Sanjay Leela Bhansali

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Biography of

Sanjay Leela Bhansali

Sanjay Leela Bhansali biography, Biography of Sanjay Leela Bhansali, career, films, awards

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    pramod kumar
    pramod kumarwrote on 26 Apr 2009

    Conceives his films in a unique fashion - he designs the film soundtrack first and then creates the film.

    Frequently sneaks scenes from his life into his films.

    He is the only director, besides the legendary Guru Dutt, who created his films in total isolation from the public. In fact, two of Dutt's films - Kaagaz Ke Phool (1959) and Sahib Bibi Aur Ghulam (1962) - are Bhansali's favourite movies. His wish is to remake either or both of these movies at some point in his career, as well as to make a biopic on Guru Dutt's life.

    His work has passionate (and often damaged) individuals reaching out to each other over great distances to connect with each other.

    His films often feature emotional pain and trauma being exprienced by his protagonists.

    Dedicates all his films to his deceased father
    At the premiere of Black (2005): Until recently I didn't even have a proper office. I've just a couple of staffers, hence my agitation and anxiety at the premiere. I single-handedly sent out all the invitations, called up every person individually and made sure they were all there at the premiere. I agree this isn't the way for me to function. But I'm basically a middle class boy from the chawls. I can't bring myself to trust others to do my work.

    Black for you may be darkness; for me it is a universal truth. Our best ideas come from the darkness of the mind; every new life is created in the darkness of the womb...

    On disabled children: The physically challenged are not children of a lesser god. They're far more beautiful than the so-called normal people. They appreciate every shade of life, like my protagonist in Black (2005). She's a true-blue hero.

    Deep down, the disadvantaged are angry with life. They want to see/hear/talk, but are constantly groping in the dark. They are so insecure about communication that there is a whole surrender in it. They get angry over the smallest of things! Imagine the frustrations of not being fully understood...anger is an important part of their expression.

    About Alzheimer's disease: The idea of forgetting...things, names, persons...terrifies me. When I forget a little thing, it is an absolute trauma until it comes back to me again. All of us have these lapses of memory - what if memory doesn't return?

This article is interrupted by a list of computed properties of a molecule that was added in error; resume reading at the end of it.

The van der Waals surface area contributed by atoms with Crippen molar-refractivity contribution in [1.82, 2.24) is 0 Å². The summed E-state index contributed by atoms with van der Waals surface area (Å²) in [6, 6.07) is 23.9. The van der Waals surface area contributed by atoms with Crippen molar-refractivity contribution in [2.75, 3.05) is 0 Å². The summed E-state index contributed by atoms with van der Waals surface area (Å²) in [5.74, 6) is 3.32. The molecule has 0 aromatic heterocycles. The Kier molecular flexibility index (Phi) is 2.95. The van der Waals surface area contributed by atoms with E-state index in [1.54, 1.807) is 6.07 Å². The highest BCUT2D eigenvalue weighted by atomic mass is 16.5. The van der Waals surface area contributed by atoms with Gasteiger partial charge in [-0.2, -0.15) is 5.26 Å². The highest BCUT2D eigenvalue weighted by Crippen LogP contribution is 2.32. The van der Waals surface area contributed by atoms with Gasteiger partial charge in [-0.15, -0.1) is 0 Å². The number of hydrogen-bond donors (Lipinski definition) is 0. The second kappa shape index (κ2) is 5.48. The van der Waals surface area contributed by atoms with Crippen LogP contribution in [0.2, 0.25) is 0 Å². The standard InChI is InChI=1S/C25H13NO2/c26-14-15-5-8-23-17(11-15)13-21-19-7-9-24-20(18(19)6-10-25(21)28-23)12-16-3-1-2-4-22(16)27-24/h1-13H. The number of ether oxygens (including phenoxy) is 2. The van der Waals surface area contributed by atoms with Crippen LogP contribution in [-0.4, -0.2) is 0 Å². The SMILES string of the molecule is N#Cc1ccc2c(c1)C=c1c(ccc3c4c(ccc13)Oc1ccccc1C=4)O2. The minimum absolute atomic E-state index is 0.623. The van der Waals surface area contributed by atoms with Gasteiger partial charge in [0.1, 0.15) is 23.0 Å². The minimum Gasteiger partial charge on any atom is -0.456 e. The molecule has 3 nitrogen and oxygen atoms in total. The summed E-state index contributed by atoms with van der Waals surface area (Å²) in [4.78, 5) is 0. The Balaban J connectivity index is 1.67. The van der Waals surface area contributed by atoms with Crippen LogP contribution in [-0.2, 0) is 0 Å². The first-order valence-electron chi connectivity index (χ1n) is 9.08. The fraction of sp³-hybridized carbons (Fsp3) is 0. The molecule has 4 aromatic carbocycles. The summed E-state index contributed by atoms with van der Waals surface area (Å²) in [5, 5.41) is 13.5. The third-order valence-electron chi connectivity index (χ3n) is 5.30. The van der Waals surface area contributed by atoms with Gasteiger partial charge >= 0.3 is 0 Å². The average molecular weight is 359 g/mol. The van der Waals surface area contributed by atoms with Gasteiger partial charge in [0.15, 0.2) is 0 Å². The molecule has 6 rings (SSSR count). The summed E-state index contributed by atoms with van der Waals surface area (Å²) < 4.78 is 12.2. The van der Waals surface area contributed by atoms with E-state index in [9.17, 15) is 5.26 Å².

About the hearing-impaired: I was fascinated by the way in which teachers and parents struggled to reach out to hearing-impaired children. How do you start the communication, how do you keep it going? What takes other children a year to learn takes them ten years for them to absorb. I watched a mother trying so hard, and with such patience, to convey the simplest things - I wanted to make a film about it right away. I find their zest for life and unquenchable fighting spirit a thing to be admired. What a long tough struggle, yet they choose to live with energy and vitality! They don't want our pity, nor have I treated them as people who need our sympathy. You know, as they talk, they hold your hand - they're reaching out desperately, almost entirely through the touch; that is their most basic, urgent mode of communication, more than textbook grammar, than even the language of gesture. There is so much honesty in that touch. We don't touch each other anymore and I think we hear less because of that. I've never felt more reassured than when I held a deaf person's hand.

    About his "lack of restraint": Listen, I was born and brought up in Bombay, where people shout at each other from the windows of flats on opposite sides of the streets. I belong to a community with a loud lifestyle. You can't expect dignity, propriety, control and detachment from ME! My talk is full-throated, my expressions full-blooded. I cannot make a film without melodrama.

    About Devdas (2002): It's got a garish, nautanki format to it. I've paid tributes to all films like it, from Chaudhvin Ka Chand (1960) to Prem Rog (1982). I've made the film as Raj Kapoor would have made it - over the top. I can't get Bimal Roy's subtle format and delineation anyway...

    About teachers: I have learned Odissi; I know what the teacher can do, why we touch his feet. We don't respect our teachers anymore, but to me God is the teacher. He comes into your life once - he can be neurotic, erratic, complex, but he transforms your life and perspective. You must not submit meekly, but question what you're taught. Then the teacher removes your fears about life, the world - and yourself...

    What fun to explore a road not taken, to explore blacks, blues and grays instead of riotous colors! You know, those who do only the expected things evaporate form the minds of audiences. Audiences too want a change from the same boring formulas and anyway formulas are failing all the time. I believe that audiences make no special demands. Good fiction, made with honesty, conviction and entertainment, and they'll accept it...

    About Saawariya (2007): Saawariya is a simple but exotic love story.